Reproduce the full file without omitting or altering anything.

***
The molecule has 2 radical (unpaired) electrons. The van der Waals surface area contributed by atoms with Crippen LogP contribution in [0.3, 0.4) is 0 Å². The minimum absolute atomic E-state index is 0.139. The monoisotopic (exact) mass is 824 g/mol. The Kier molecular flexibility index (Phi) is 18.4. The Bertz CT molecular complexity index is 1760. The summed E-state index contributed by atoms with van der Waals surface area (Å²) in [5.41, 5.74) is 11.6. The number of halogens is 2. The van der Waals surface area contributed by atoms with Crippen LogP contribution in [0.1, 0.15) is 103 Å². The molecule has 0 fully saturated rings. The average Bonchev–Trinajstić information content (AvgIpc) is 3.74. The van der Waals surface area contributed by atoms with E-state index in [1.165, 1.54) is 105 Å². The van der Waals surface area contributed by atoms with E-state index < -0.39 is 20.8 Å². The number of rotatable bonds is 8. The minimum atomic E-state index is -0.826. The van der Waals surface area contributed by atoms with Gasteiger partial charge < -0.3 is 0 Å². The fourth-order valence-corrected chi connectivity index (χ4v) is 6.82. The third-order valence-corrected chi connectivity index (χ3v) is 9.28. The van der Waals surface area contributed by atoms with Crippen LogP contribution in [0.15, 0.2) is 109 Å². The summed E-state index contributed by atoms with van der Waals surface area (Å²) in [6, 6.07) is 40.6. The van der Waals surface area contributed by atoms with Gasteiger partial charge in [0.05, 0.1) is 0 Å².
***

The molecule has 2 radical (unpaired) electrons. The van der Waals surface area contributed by atoms with Crippen LogP contribution in [0.3, 0.4) is 0 Å². The minimum absolute atomic E-state index is 0.139. The monoisotopic (exact) mass is 824 g/mol. The Kier molecular flexibility index (Phi) is 18.4. The Bertz CT molecular complexity index is 1760. The summed E-state index contributed by atoms with van der Waals surface area (Å²) in [5.41, 5.74) is 11.6. The number of halogens is 2. The van der Waals surface area contributed by atoms with Crippen LogP contribution in [0.1, 0.15) is 103 Å². The molecule has 0 fully saturated rings. The average Bonchev–Trinajstić information content (AvgIpc) is 3.74. The van der Waals surface area contributed by atoms with E-state index in [1.165, 1.54) is 105 Å². The van der Waals surface area contributed by atoms with E-state index < -0.39 is 20.8 Å². The number of rotatable bonds is 8. The minimum atomic E-state index is -0.826. The van der Waals surface area contributed by atoms with Gasteiger partial charge < -0.3 is 0 Å². The fourth-order valence-corrected chi connectivity index (χ4v) is 6.82. The third-order valence-corrected chi connectivity index (χ3v) is 9.28. The van der Waals surface area contributed by atoms with Crippen LogP contribution in [0.15, 0.2) is 109 Å². The summed E-state index contributed by atoms with van der Waals surface area (Å²) in [6, 6.07) is 40.6. The van der Waals surface area contributed by atoms with Gasteiger partial charge in [0.05, 0.1) is 0 Å².